Saturday,21 October, 2017
Current issue | Issue 1313, (29 september - 5 October 2016)
Saturday,21 October, 2017
Issue 1313, (29 september - 5 October 2016)

Ahram Weekly

Committed factions

Parliament’s Human Rights Committee is split into two camps ahead of the new parliamentary session, reports Gamal Essam El-Din 

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Al-Ahram Weekly

The House of Representatives begins its second legislative session on Tuesday following a month-long summer recess.

Article 115 of the 2014 constitution stipulates that each of parliament’s five legislative sessions must be at least nine months.

In a press conference on Sunday, Minister of Parliamentary Affairs Magdi Al-Agati said the new session will see key bills to tackle illegal migration, regulate the press and secure transitional justice. He also disclosed that the government will submit a report on its own performance since winning a vote of confidence in March.

“The report will review the government’s measures to support those on low-incomes, boost tourist traffic to Egypt and improve public services,” said Al-Agati.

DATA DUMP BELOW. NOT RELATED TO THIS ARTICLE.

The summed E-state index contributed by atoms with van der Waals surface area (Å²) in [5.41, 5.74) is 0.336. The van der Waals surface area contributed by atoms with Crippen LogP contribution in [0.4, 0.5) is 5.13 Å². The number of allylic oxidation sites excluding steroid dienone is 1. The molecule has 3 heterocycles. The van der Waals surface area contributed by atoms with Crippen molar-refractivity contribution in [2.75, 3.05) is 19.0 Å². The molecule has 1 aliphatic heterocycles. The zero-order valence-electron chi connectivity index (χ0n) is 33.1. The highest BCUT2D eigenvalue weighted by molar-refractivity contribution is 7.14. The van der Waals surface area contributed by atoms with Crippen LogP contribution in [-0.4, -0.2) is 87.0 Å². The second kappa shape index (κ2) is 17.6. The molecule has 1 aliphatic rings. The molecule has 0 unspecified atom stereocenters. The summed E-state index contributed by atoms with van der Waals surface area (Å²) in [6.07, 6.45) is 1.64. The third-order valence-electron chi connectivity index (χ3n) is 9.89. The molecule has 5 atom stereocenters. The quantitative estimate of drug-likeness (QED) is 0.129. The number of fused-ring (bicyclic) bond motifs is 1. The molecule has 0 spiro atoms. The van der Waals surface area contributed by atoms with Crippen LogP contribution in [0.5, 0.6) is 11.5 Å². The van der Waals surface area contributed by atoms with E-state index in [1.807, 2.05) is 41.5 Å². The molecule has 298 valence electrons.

Elections to parliament’s 25 committees will be postponed for two weeks. Speaker Ali Abdel-Aal has told MPs the polls will only be held “after the celebration marking parliament’s 150-year history is held in the Red Sea resort of Sharm Al-Sheikh on 9 October”.

The delay has not prevented rival camps on parliament’s 38-member human rights committee from engaging in a war of words. On 22 September a statement was issued by the committee’s First Deputy Chairman Atef Makhaleef, Second Deputy Margaret Azer and Secretary-General Mahmoud Mohieddin dismissing “allegations that security restrictions were imposed on the committee’s work in the first legislative season. “These allegations are entirely unfounded. Senior officials in the Ministries of Interior, Health, Education, Foreign Affairs, Justice, Immigration and Social Solidarity, and from the National Council of Human Rights were keen to attend the committee’s meetings and answer MPs’ questions,” read the statement.

“Senior officials from the Ministry of Interior in particular were happy to come to the committee whenever invited to respond to questions and complaints raised by ordinary citizens about security policies.”

“We strongly deny all claims that the committee came under pressure from government institutions not to do its job freely.”

Anwar Al-Sadat resigned as chairman of the committee on 30 August, accusing the speaker and his pro-government colleagues of not doing enough to help the committee fulfill its mandate of overseeing the performance of Interior Ministry and ensuring human rights are respected.

In his resignation statement Sadat claimed Abdel-Aal’s lack of cooperation had prevented the committee from discussing allegations against the Interior Ministry of forced disappearances and torture in prison cells and police stations.